Review: Hole’s “Nobody’s Daughter”

Apr 30, 2010 3:01pm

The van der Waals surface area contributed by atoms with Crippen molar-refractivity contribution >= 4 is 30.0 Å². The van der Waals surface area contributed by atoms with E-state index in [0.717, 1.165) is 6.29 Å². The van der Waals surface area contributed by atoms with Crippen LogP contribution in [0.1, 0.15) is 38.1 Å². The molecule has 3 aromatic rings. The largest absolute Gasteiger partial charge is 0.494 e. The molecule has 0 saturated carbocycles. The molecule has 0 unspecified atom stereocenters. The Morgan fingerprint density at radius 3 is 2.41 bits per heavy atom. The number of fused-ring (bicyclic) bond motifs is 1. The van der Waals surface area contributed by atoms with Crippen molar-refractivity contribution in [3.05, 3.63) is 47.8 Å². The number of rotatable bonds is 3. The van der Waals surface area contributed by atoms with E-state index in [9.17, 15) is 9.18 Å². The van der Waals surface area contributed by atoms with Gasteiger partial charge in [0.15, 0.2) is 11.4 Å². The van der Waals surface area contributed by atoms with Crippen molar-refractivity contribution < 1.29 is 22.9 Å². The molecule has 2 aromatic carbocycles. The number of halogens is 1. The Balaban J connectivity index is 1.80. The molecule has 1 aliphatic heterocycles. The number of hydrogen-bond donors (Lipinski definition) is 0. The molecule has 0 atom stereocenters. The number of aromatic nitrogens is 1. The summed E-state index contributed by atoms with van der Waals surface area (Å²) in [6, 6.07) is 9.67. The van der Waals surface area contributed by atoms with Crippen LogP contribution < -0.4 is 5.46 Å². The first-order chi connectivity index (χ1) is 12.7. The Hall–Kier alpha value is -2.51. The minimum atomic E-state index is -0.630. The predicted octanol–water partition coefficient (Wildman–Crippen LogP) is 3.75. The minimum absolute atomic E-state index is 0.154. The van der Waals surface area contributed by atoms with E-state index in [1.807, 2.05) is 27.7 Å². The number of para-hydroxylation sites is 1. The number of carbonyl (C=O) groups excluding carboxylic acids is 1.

Courtney Love isn’t  always the easiest celebrity to like, but at the same time, I don’t really think she always gets a fair shake, either.  “Nobody’s Daughter” is Love’s first record under the Hole banner in 12 years.  She has a brand new backing band, thus making this essentially her second solo album, following 2204′s awkward “America’s Sweetheart.”  The fact that that previous record proved to be an uneven, stumbling mess means that this record is destined to be automatically written off as a wash, documenting Love’s progression further into the abyss.  Seeing how other critics have received “Nobody’s Daughter,” it seems many of them made up their minds beforehand to hate it. In fact, this does indeed sound like a Hole record.  While not quite a great Hole record, it’s still quite a good one which may surprise some of her sharpest critics, especially those taken aback and baffled by “America’s Sweetheart.”  Love’s voice has aged or been slightly damaged from wear.  She occasionally finds a note she can’t quite hit, but at the same time, she’s found a new, somewhat pleasing lower register which compliments many of these songs about being down and out and/or lost.  Her voice wears her pain.  When it all comes down, she still sounds roughly the same. The record is front-loaded.  The first three songs are the strongest on the record, beginning with the title track, a driving ballad which plays like a lower-key answer to “Violet.”  Like that song, this should be a single.  It serves as a strong thesis statement for the album and where this “band” stands in 2010.  Love sings, “Nobody’s  daughter. / She never was, she never will, / Be beholden to anyone she cannot kill / You don’t understand how damaged we really are.”  Such lines are jarring, especially considering the Kurt Cobain factor, but they are not meant to read that way.  Death has surrounded Love throughout her professional life, whether it be the death of her husband or the death of her one-time bassist, Kristen Pfaff.  She has probably had to say premature goodbyes to too many people and that combined with living a rather hard lifestyle has taken its toll.  This track encapsulates all that built up angst and sadness into five minutes of captivating magic.  There’s no reason not to like this song. “Skinny Little Bitch,” is the album’s first single and it sounds like a classic Hole tune.  It’s a hard-charging angry cut down of its title figure.  Yes, it sounds like a very close cousin to Nirvana’s “Dive,” but Love and Cobain’s music always followed a similar path. Back when “Live Through This” came out in 1994, that spawned some ugly, unsubstantiated ghost-writing rumors, but the truth is, it could just simply come down to a similarity in musical sensibility and taste.  “Honey” is a softer edged, more pop friendly ballad and it plays extremely well.  The tune of the chorus when Love sings, “He goes down, down…”, sounds strikingly familiar. In any case, it’s a very appealing track, showcasing this new band at their best.  It should be noted that all three of these opening tracks were co-written by Love and new guitarist, Micko Larkin.  They make a strong pair, indeed.  “Pacific Coast Highway” sounds good, but it shares the chord progression of “Boys On The Radio” from Hole’s last record, “Celebrity Skin.”  That track was superior.  While this one provides a satisfying listen, it seems like a retread.  “Samantha,” has gotten some buzz, particularly because it was the song the band chose to play on British television a few months back.  Co-written with her frequent sparring partner, Billy Corgan (and Linda Perry) it’s a character study.  Love said in an interview on Amazon’s website that she identifies with the character in the song.  It’s a classic Hole track, until it devolves into a repetition of the lines, “People like you f___ people like me, in order to avoid agony. / People like you f___ people like me in order to avoid suffering.”  Despite the polished production, this indicates that Love is still willing to get a little rough around the edges.  In this case, it keeps the song from reaching the level it could, but then again, the track is still somewhat pleasing.   “Someone Else’s Bed” plays much like the album’s title track.  It has a confessional feel as Love sings, “So I have another cigarette and I just try to forget. / How did I end up all alone? / How did we all end up dead? / Sunday morning when the rain begins to fall. / I believe I’ve seen the end of it all.”  Love is a survivor, and while she’s seen her share of despair, she’s lived to tell about it.  This, new, older, wiser Courtney Love comes with a sage sense of wisdom as if she’s learned from her mistakes. There’s a sense of isolation here.  Some listeners might have issues with her vocal inflections and her over-pronouncing of certain words, but longtime fans should enjoy this track.  Tracks like this follow the more polished path of “Celebrity Skin.”  While they are more accessible tune-wise, Love manages to keep her edginess intact.  “For Once In Your Life” is an almost folky waltz, where Love sings, “I swear I’m too young to be this old.”  While fans of Hole’s roughest recordings, will be turned off by this, (It’s far removed from “Pretty On The Inside!”) you can’t deny, she’s a compelling presence.  This is quite different from Love’s previous work, but it suits her. “Letter To God” was written by Linda Perry.  It’s the one track on the album that Love did not have a hand in writing.  While Perry’s writing is all over this record, it’s usually alongside Love’s.  Knowing that Love did not have a writing hand in this track makes all the difference.  When she sings, “I never wanted to be the person you see.  Can you tell me who I am?” it all seems a little too engineered.  If these words were in fact Love’s, they’d be more authentic. “Loser Dust” brings back a harder punk energy absent from most of this record.  It’s a reminder that Love can still rock out when necessary.  It’s another highlight, showcasing more of the sound traditionally associated with Hole. “How Dirty Girls Get Clean” is another highlight.  Again, Corgan and Perry  are co-writers in this quickly strummed rocker.  Love can still shout.  She’s still got fire.  This would make an excellent single.  This is mighty close to the Hole you remember.  The album closes with “Never Go Hungry,” a surprisingly folk-y Dylan-esque ditty written by Love alone.  “I don’t care what it takes, my friend. / I will never go hungry again,” she sings.  It’s an anthem to her survival.  Love is a no-nonsense woman who has done what she’s had to in order to make it.  Again, this is another highlight and another quintessential album track. The naysayers will nitpick at Courtney every which way they can.  But the truth is, she’s held to higher standard than her male peers.  Somehow without the other original members of the band, she’s made a record that builds effectively on the band’s legacy.  One must remember, each one of Hole’s individual studio albums has a slightly different lineup.  She was always the focal point.  “Nobody’s Daughter” may not be “Live Through This,” but it builds nicely off of the sounds explored on “Celebrity Skin.”  Give this record a listen.  Drop your preconceptions at the door.  You just might be surprised. After “America’s Sweetheart,” this record is strikingly redeeming. Will anyone bother to care?  That remains to be seen.  In any case, Love proves her worthiness, once again.